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Guess it depends on what you mean by newbie. Is this an official status, or a state of mind?

The day I think I have nothing left to learn, or no riding skill that can be improved, is the day I stop riding. 'Cause I'll be down next ride for sure.

Perhaps it's the day that another rider can watch you ride into a parking lot and not think "newbie". I have a friend who's been riding for a year, I don't consider her a newbie anymore but another co-worker has been riding for years, second bike, commutes to work etc but I see him ride he's a newbie.
 

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Discussion Starter #4
I'm not sure.. I was talking with someone and seasoned riders came up... and he asked what is a seasoned rider.. well what makes a seasoned rider? not being a newbie? what makes a newbie.. if you leave the realm of newbie does that make you seasoned? and/or experienced? regardless of time or actual miles, is it skill?

I agree, there's always something new to learn so in that sense everyone could be considered newbish in some way in some context.
 

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I have a friend who's been riding for a year, I don't consider her a newbie anymore but another co-worker has been riding for years, second bike, commutes to work etc but I see him ride he's a newbie.
yeah time on the bike can have nothing to do with it. you could have someone who does an intro rider course, does an art course and does a race school all inside of 6 months and be a very competent rider if they focus on it. on the other hand you can have clowns who have been "riding" for years but don't posess even basic street skills.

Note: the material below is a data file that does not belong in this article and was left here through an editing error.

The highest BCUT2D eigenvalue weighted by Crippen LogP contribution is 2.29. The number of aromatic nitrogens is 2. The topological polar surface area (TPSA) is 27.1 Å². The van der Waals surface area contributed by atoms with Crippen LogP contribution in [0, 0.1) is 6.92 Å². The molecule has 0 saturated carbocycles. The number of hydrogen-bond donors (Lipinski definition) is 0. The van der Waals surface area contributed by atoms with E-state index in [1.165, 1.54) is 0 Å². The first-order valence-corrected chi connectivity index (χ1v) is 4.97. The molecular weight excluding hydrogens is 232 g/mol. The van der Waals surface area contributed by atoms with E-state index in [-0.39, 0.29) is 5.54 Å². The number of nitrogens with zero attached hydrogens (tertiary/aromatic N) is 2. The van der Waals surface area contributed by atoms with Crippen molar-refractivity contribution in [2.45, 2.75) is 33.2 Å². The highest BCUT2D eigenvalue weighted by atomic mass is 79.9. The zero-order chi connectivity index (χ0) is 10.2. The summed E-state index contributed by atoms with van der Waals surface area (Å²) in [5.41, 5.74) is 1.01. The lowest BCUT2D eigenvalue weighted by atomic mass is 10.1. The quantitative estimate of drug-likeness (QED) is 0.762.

in one word; smoothness is what seperates a newb from a competent rider.
 

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It's an interesting question. I would say a large part of what makes an experienced or seasoned rider is how comfortable and confident they are when they're riding. If you feel you can make your bike do what you want it to do in typical situations, you're no longer a newbie. But if you're still at its mercy, or get unexpected reactions, you're not experienced in that part of riding. A rider may be experienced on the track, but a newbie when it comes to parking lot skills.

And some people get there much faster than others.

Can Rossi do a U-turn inside 20'? I wonder.
 

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The ability to make a few basic reactions/saves, in common bad situations... ie: slightly overcooking a corner, slight front/backwheel skid/slide, emergency stop... and the ability to keep yourself out of the bad situations.
 

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I know some riders who have ridden for 10+ years, put tens of thousands of miles (some evn 100s) and they still consider themselves newbies. I dont worry too much about monikers associated with new riders really. There are newbies out there that are better riders after few seasons of riding then some seasoned old veterans.
 

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I thought I was a newbie until I started riding with others. I then realized that the years of KMs and schooling had obviously taken me out of the novice category.

However I am now a total road racing newb, but a seasoned track rider.